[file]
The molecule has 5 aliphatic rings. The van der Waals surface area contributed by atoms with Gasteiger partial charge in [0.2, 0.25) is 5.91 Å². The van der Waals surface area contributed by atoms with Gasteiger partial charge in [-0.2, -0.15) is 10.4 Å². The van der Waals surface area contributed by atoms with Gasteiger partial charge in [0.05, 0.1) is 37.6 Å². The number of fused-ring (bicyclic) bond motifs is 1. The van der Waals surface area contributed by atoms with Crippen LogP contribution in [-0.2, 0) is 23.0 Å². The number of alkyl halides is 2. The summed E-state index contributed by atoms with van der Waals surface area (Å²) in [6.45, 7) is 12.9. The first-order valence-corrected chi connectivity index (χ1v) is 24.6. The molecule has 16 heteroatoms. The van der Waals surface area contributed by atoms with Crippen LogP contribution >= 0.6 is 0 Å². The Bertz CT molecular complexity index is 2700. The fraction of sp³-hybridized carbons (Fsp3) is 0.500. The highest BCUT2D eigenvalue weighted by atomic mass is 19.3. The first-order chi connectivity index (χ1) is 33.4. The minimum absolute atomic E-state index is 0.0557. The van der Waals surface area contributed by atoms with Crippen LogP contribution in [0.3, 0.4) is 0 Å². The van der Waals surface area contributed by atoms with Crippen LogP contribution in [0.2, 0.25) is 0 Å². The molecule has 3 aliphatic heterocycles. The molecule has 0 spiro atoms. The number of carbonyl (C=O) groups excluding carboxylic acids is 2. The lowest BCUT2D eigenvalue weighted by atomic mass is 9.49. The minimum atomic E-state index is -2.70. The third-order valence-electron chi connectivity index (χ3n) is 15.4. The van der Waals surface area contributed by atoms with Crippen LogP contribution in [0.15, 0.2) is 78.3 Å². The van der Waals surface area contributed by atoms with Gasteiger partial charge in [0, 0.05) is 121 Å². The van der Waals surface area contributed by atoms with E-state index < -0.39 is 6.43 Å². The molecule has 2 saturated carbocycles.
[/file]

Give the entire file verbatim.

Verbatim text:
The molecule has 5 aliphatic rings. The van der Waals surface area contributed by atoms with Gasteiger partial charge in [0.2, 0.25) is 5.91 Å². The van der Waals surface area contributed by atoms with Gasteiger partial charge in [-0.2, -0.15) is 10.4 Å². The van der Waals surface area contributed by atoms with Gasteiger partial charge in [0.05, 0.1) is 37.6 Å². The number of fused-ring (bicyclic) bond motifs is 1. The van der Waals surface area contributed by atoms with Crippen LogP contribution in [-0.2, 0) is 23.0 Å². The number of alkyl halides is 2. The summed E-state index contributed by atoms with van der Waals surface area (Å²) in [6.45, 7) is 12.9. The first-order valence-corrected chi connectivity index (χ1v) is 24.6. The molecule has 16 heteroatoms. The van der Waals surface area contributed by atoms with Crippen LogP contribution >= 0.6 is 0 Å². The Bertz CT molecular complexity index is 2700. The fraction of sp³-hybridized carbons (Fsp3) is 0.500. The highest BCUT2D eigenvalue weighted by atomic mass is 19.3. The first-order chi connectivity index (χ1) is 33.4. The minimum absolute atomic E-state index is 0.0557. The van der Waals surface area contributed by atoms with Crippen LogP contribution in [0.3, 0.4) is 0 Å². The van der Waals surface area contributed by atoms with Crippen LogP contribution in [0.2, 0.25) is 0 Å². The molecule has 3 aliphatic heterocycles. The molecule has 0 spiro atoms. The number of carbonyl (C=O) groups excluding carboxylic acids is 2. The lowest BCUT2D eigenvalue weighted by atomic mass is 9.49. The minimum atomic E-state index is -2.70. The third-order valence-electron chi connectivity index (χ3n) is 15.4. The van der Waals surface area contributed by atoms with Crippen LogP contribution in [0.15, 0.2) is 78.3 Å². The van der Waals surface area contributed by atoms with Gasteiger partial charge in [0, 0.05) is 121 Å². The van der Waals surface area contributed by atoms with E-state index < -0.39 is 6.43 Å². The molecule has 2 saturated carbocycles.